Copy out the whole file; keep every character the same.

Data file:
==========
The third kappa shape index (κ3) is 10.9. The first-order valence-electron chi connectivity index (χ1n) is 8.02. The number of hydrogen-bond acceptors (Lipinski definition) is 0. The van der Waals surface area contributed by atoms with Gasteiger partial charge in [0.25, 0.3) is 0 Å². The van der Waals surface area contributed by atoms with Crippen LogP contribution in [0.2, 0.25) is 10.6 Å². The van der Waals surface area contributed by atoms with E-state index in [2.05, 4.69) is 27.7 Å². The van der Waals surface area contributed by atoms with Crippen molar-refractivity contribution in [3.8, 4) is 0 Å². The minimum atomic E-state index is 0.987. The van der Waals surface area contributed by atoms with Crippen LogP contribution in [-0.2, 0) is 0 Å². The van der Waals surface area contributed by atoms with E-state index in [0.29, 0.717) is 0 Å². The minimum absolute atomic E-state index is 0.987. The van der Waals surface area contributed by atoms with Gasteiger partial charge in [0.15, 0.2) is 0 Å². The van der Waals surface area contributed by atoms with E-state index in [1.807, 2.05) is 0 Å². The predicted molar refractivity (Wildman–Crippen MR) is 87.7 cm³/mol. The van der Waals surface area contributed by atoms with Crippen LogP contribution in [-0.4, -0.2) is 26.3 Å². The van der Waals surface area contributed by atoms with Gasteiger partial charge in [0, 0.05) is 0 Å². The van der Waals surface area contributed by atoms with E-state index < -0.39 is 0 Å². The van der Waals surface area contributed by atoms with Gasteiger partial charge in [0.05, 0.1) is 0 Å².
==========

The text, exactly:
The third kappa shape index (κ3) is 10.9. The first-order valence-electron chi connectivity index (χ1n) is 8.02. The number of hydrogen-bond acceptors (Lipinski definition) is 0. The van der Waals surface area contributed by atoms with Gasteiger partial charge in [0.25, 0.3) is 0 Å². The van der Waals surface area contributed by atoms with Crippen LogP contribution in [0.2, 0.25) is 10.6 Å². The van der Waals surface area contributed by atoms with E-state index in [2.05, 4.69) is 27.7 Å². The van der Waals surface area contributed by atoms with Crippen molar-refractivity contribution in [3.8, 4) is 0 Å². The minimum atomic E-state index is 0.987. The van der Waals surface area contributed by atoms with Crippen LogP contribution in [-0.2, 0) is 0 Å². The van der Waals surface area contributed by atoms with E-state index in [0.29, 0.717) is 0 Å². The minimum absolute atomic E-state index is 0.987. The van der Waals surface area contributed by atoms with Gasteiger partial charge in [0.15, 0.2) is 0 Å². The van der Waals surface area contributed by atoms with E-state index in [1.807, 2.05) is 0 Å². The predicted molar refractivity (Wildman–Crippen MR) is 87.7 cm³/mol. The van der Waals surface area contributed by atoms with Crippen LogP contribution in [-0.4, -0.2) is 26.3 Å². The van der Waals surface area contributed by atoms with Gasteiger partial charge in [0, 0.05) is 0 Å². The van der Waals surface area contributed by atoms with E-state index < -0.39 is 0 Å². The van der Waals surface area contributed by atoms with Gasteiger partial charge in [0.05, 0.1) is 0 Å².